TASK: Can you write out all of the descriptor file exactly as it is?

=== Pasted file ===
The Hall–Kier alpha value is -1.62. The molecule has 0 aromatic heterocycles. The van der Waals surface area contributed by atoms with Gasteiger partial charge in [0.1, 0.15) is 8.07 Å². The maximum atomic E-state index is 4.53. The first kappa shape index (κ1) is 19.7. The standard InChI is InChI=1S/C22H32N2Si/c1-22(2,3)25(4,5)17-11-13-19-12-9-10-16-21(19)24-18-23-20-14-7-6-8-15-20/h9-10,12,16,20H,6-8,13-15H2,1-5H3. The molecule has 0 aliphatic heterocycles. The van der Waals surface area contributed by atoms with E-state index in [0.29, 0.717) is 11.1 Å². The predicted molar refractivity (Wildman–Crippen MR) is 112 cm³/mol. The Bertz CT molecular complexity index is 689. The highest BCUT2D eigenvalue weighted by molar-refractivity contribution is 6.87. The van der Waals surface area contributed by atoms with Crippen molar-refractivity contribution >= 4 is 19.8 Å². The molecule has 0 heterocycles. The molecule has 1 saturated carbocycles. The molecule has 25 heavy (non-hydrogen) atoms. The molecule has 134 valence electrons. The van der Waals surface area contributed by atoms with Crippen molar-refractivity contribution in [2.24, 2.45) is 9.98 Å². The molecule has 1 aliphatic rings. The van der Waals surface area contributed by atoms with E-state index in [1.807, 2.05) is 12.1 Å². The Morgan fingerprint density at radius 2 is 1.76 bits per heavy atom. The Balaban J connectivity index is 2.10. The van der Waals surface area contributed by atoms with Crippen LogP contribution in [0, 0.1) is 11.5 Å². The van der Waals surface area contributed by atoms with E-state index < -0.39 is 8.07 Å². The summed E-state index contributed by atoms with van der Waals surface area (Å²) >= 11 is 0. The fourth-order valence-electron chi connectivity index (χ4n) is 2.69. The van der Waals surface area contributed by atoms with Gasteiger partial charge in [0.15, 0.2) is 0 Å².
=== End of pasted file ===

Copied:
The Hall–Kier alpha value is -1.62. The molecule has 0 aromatic heterocycles. The van der Waals surface area contributed by atoms with Gasteiger partial charge in [0.1, 0.15) is 8.07 Å². The maximum atomic E-state index is 4.53. The first kappa shape index (κ1) is 19.7. The standard InChI is InChI=1S/C22H32N2Si/c1-22(2,3)25(4,5)17-11-13-19-12-9-10-16-21(19)24-18-23-20-14-7-6-8-15-20/h9-10,12,16,20H,6-8,13-15H2,1-5H3. The molecule has 0 aliphatic heterocycles. The van der Waals surface area contributed by atoms with E-state index in [0.29, 0.717) is 11.1 Å². The predicted molar refractivity (Wildman–Crippen MR) is 112 cm³/mol. The Bertz CT molecular complexity index is 689. The highest BCUT2D eigenvalue weighted by molar-refractivity contribution is 6.87. The van der Waals surface area contributed by atoms with Crippen molar-refractivity contribution >= 4 is 19.8 Å². The molecule has 0 heterocycles. The molecule has 1 saturated carbocycles. The molecule has 25 heavy (non-hydrogen) atoms. The molecule has 134 valence electrons. The van der Waals surface area contributed by atoms with Crippen molar-refractivity contribution in [2.24, 2.45) is 9.98 Å². The molecule has 1 aliphatic rings. The van der Waals surface area contributed by atoms with E-state index in [1.807, 2.05) is 12.1 Å². The Morgan fingerprint density at radius 2 is 1.76 bits per heavy atom. The Balaban J connectivity index is 2.10. The van der Waals surface area contributed by atoms with Crippen LogP contribution in [0, 0.1) is 11.5 Å². The van der Waals surface area contributed by atoms with E-state index < -0.39 is 8.07 Å². The summed E-state index contributed by atoms with van der Waals surface area (Å²) >= 11 is 0. The fourth-order valence-electron chi connectivity index (χ4n) is 2.69. The van der Waals surface area contributed by atoms with Gasteiger partial charge in [0.15, 0.2) is 0 Å².